Bucket lists aren’t about “things to do before you kick the bucket”—they’re all about experiencing something new and adventurous, often while doing activities that help others, such as attending or organizing a demonstration for animals!

Taking part in a demonstration for animals can be as easy as joining PETA’s Action Team. Once you sign up, we’ll contact you about upcoming events and demonstrations in your area.

Holding a demonstration on your own is also on many folk’s lists and can be a fun and extremely effective way to reach lots of people and get the word out about animal issues. A demonstration can be as simple as you plus a sign and a stack of leaflets and might take just an hour of your free time. Or it can be an elaborate event (especially if dressing in a giant chicken costume is also on your bucket list!). Whether you want to kick the Colonel’s bucket in a KFC demo or take on Ringling when the circus rolls into your town, organizing a demonstration starts with picking your target and then making a plan. Follow these tips to make your demonstration a success:

• Pick the right place and time. Choose a location where you know there will be lots of people. You’ll have a better chance of getting media coverage for your issue if you conduct the event during normal business hours on a weekday. Be sure to check with local authorities to see what permits may be required.

• Be seen. Use more than just demonstrators with signs. Consider eye-catching costumes, cages, or some other form of “street theater.”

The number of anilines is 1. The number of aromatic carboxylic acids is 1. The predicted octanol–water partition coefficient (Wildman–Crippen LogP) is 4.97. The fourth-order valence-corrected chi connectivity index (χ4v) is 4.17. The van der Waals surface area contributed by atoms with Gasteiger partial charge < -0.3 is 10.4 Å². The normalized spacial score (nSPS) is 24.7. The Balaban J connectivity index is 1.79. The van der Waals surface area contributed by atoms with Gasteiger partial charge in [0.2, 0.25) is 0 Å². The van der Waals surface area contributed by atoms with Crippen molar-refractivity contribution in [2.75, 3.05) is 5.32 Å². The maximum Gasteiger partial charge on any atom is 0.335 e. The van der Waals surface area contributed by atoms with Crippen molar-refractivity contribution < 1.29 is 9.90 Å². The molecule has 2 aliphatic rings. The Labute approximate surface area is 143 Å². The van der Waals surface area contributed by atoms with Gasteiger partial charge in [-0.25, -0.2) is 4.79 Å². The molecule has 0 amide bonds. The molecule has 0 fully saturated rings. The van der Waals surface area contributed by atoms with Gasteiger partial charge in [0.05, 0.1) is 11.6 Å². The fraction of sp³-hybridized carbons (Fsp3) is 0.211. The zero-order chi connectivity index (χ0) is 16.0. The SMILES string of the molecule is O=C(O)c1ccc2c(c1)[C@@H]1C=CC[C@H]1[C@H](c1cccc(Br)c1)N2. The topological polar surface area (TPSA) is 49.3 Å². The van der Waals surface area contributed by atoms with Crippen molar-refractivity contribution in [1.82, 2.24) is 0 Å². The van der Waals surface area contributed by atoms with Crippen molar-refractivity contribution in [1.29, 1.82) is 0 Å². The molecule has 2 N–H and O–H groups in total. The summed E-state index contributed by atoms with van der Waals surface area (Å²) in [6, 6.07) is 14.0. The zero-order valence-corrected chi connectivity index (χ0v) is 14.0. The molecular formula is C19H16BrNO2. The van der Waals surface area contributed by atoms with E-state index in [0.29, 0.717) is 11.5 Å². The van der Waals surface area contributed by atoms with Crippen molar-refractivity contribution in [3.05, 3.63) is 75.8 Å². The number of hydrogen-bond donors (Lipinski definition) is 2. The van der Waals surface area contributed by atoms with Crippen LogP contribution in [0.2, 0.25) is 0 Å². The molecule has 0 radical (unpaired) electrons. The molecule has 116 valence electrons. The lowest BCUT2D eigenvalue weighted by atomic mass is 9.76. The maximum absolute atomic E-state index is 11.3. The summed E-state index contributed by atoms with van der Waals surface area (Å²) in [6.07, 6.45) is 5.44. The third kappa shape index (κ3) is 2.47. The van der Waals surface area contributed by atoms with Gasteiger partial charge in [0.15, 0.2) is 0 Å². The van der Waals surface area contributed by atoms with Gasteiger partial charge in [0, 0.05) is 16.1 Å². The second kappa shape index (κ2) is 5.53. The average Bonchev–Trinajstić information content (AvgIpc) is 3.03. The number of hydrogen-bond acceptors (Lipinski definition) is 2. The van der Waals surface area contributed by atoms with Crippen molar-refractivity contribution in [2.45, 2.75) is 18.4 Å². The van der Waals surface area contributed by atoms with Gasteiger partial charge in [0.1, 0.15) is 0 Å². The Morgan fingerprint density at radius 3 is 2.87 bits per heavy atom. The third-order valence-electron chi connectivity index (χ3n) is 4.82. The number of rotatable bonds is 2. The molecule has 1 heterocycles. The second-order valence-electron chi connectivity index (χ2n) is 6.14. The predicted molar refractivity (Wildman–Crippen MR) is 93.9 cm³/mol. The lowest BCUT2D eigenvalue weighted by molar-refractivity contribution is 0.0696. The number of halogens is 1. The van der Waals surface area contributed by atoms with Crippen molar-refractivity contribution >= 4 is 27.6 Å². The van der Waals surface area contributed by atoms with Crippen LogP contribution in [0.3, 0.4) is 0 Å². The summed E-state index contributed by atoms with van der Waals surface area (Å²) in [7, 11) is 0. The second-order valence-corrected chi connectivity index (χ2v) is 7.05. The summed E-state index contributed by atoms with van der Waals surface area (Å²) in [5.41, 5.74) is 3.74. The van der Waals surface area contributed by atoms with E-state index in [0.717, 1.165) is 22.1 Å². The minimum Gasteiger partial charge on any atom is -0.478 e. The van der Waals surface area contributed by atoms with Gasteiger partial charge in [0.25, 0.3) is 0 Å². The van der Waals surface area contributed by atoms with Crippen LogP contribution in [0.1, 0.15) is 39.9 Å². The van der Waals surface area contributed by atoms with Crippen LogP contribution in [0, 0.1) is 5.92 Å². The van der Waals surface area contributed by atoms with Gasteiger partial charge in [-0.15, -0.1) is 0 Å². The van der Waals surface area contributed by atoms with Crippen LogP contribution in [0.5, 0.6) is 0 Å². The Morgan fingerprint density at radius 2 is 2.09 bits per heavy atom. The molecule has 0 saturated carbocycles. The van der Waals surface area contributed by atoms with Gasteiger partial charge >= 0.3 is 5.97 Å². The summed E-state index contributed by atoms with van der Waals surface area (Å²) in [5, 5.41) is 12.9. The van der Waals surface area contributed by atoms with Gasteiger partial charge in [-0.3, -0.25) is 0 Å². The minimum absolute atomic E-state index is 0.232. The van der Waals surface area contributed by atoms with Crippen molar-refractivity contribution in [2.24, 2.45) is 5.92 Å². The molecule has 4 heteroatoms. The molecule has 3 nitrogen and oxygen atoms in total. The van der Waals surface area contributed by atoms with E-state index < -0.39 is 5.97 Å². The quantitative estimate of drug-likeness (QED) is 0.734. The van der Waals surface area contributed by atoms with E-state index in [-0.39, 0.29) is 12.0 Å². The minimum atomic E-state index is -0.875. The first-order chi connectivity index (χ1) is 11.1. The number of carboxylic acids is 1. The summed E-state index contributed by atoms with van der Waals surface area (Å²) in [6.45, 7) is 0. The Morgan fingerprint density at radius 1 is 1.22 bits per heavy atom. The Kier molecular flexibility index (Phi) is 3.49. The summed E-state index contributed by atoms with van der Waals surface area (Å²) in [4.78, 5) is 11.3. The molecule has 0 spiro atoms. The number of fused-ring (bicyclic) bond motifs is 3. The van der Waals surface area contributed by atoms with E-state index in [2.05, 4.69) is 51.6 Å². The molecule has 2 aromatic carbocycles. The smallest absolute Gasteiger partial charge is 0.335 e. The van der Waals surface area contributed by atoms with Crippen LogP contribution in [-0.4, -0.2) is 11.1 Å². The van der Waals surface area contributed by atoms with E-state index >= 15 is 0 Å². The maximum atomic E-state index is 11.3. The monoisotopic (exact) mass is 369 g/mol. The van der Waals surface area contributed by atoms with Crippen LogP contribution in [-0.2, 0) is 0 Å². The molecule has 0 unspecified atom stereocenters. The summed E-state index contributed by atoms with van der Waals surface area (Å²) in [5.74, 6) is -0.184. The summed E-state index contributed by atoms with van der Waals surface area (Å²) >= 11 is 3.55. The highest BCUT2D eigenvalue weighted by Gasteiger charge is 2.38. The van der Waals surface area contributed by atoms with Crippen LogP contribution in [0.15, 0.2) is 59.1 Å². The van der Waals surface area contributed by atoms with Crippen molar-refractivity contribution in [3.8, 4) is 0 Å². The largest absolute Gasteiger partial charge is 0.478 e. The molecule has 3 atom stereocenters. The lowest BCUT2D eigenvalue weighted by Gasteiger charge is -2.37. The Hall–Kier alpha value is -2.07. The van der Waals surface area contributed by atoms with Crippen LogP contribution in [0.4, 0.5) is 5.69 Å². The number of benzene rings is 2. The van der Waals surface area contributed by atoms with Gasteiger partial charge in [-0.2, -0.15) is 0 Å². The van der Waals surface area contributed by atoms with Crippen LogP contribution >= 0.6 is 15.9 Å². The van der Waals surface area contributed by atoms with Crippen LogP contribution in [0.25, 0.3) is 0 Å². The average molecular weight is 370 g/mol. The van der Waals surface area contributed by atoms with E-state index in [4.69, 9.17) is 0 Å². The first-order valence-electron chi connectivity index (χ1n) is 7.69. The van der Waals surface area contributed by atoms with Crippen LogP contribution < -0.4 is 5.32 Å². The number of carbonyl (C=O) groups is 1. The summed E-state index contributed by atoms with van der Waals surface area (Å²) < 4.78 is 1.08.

• Hand out leaflets. Order leaflets from PETACatalog.com or make your own. List what you’re asking for and explain what the public can do to help. You can make your own creative posters or simply order some from PETA.

• Contact the media. Call or send out a news release at least one day before the event. A story about your demonstration in the local newspaper or on TV or radio will get your important message out to thousands of people. Contact PETA’s Action Team for help!

• Prepare sound bites. Sound bites are short sentences used for interviews. Knowing your sound bites will help ensure that you sound knowledgeable, and they make talking to the media and passersby much easier. Choose a spokesperson ahead of time, but make sure that everyone participating in your demonstration has a short statement prepared in case he or she is asked a question.

• Be polite, professional, and patient. Remind demonstrators to refrain from chatting, smoking, and wearing sunglasses. Keep the energy upbeat. Speak with as many people as you can, and don’t get pulled into arguments. Stay positive! If someone gets vocal about their feelings about your efforts, succinctly clarify your position, express regret at your disagreement, and continue to speak out for animals!

• It’s as easy as that! Attending or organizing a demonstration of your own is a positive way to scratch an experience off your own bucket list. We’ve often heard from nervous first-time organizers that the experience made them both a better advocate for animals and encouraged them to organize even more demonstrations once it was done!

For more tips on how to tick this item off your own list, check out PETA’s Guide for Protest Organizers.